In a stunning reversal, the Clinton Township Council gutted its affordable housing settlement deal with the Fair Share Housing Center, at its February 7 meeting, just five days before the scheduled Superior Court Fairness Hearing.
Conflicts appear to have crashed the deal
Apparently unable to respond to objections filed with the court about conflicts of interest involving the township’s attorneys, Mayor John Higgins pulled the plug on the Windy Acres component of the plan. The council voted on February 7 to amend the deal to remove the Windy Acres site.
Higgins and the council reportedly worked on the plan for a year and thought they had it wrapped up when they voted to approve it in a rush on December 13, 2017. But it came crashing down, apparently under the weight of objections.
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The bone of contention is that the township’s attorneys negotiated and wrote the settlement deal, which provided that “if needed,” Clinton Township would sue neighboring Readington Township to obtain sewer capacity for Windy Acres. But the same attorneys also represent Readington, and the same attorneys can’t be on two sides of a transaction.
Higgins has stated publicly that the contractual provision to sue Readington was merely “an option” — but one he did not intend to take.
At the January 3, 2018 council meeting, Clinton Township attorney Trishka Waterbury Cecil, whose law firm Mason Griffin Pierson also represents Readington, explained to the public that it did not “obligate” the town to sue — but did not explain why, then, it was included. The agreement requires the township to use litigation “if needed.”
Then Cecil nervously dropped the bomb: She said the clause was “overkill” — but included it anyway, and let the township sign it.
Mayor Higgins did not explain why the town council agreed to the provision to sue if he didn’t intend to use it. “Overkill” seems to be an understatement that Readington was not prepared to accept.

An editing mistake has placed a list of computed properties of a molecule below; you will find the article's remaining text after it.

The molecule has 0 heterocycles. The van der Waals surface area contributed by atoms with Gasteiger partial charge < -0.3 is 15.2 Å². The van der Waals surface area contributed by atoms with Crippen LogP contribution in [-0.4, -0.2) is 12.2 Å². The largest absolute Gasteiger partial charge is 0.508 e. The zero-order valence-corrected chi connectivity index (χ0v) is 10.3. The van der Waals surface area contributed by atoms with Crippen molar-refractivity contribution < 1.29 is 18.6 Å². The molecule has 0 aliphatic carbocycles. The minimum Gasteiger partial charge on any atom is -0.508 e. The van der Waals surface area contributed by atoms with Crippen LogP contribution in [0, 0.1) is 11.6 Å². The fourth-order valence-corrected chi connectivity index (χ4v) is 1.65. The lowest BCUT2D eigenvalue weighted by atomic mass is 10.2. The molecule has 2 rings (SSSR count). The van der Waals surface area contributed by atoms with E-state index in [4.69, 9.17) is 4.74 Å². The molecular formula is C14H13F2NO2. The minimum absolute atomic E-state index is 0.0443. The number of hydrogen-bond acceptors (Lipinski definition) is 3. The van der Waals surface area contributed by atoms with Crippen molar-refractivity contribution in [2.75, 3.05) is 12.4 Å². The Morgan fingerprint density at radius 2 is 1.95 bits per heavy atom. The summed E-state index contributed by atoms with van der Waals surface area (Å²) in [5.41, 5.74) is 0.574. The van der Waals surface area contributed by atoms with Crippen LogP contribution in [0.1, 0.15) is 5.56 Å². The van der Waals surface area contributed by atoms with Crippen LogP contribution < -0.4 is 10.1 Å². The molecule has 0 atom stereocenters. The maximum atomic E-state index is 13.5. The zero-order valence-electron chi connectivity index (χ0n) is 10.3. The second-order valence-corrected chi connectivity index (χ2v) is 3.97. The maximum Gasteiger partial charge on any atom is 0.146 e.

According to Court records, the township filed a response to an objection submitted by developer Clinton 94, but did not respond to the conflicts objection, suggesting the town was unable to surmount the conflicts of its lawyers. The township seems to believe that the last-minute removal of Windy Acres from the deal, which eliminates the lawsuit threat, thus moots the conflicts objections.
No time to comply with Open Public Meetings Act
But conflicts of lawyers were not the only potentially fatal problem the agreement faced in court. When discussing the amendment to the settlement deal on February 7, Higgins skirted all the objections filed with the court for the fairness hearing. He mentioned none of them.
The township faced a cascade of problems that could have led Judge Miller to reject or stay the settlement agreement at the impending February 12 Fairness Hearing. Not least among them was a complaint filed by exMayor.com alleging the township prejudiced the ability of the public to file proper objections because the township illegally withheld public records.
According to a letter submitted by exMayor.com’s attorney to the township, the township admitted to multiple violations of the Open Public Meetings Act because it failed to create and make available records of written planning board minutes going back a year. Lack of access to these records interfered with the ability to file objections.
Conceding the Windy Acres sewer problem
It also seems likely the town realized it would have a difficult time defending its commitment to provide sewer service for the Windy Acres site. This is an historic problem that has sunk all other efforts to develop affordable housing there, including by Pulte Homes. (See Windy Acres: The fatal fraud in Clinton Township’s affordable housing scheme.)
(This is 12 minutes excerpted from the official Planning Board recording of the March 16, 2015 meeting, where sworn testimony was taken on the township’s latest affordable housing plan. The audio is noisy but understandable. The recording is not available on the township website. It was obtained under OPRA request.)
Any of these issues could have led the court to reject or stay the settlement agreement until the problems were cured.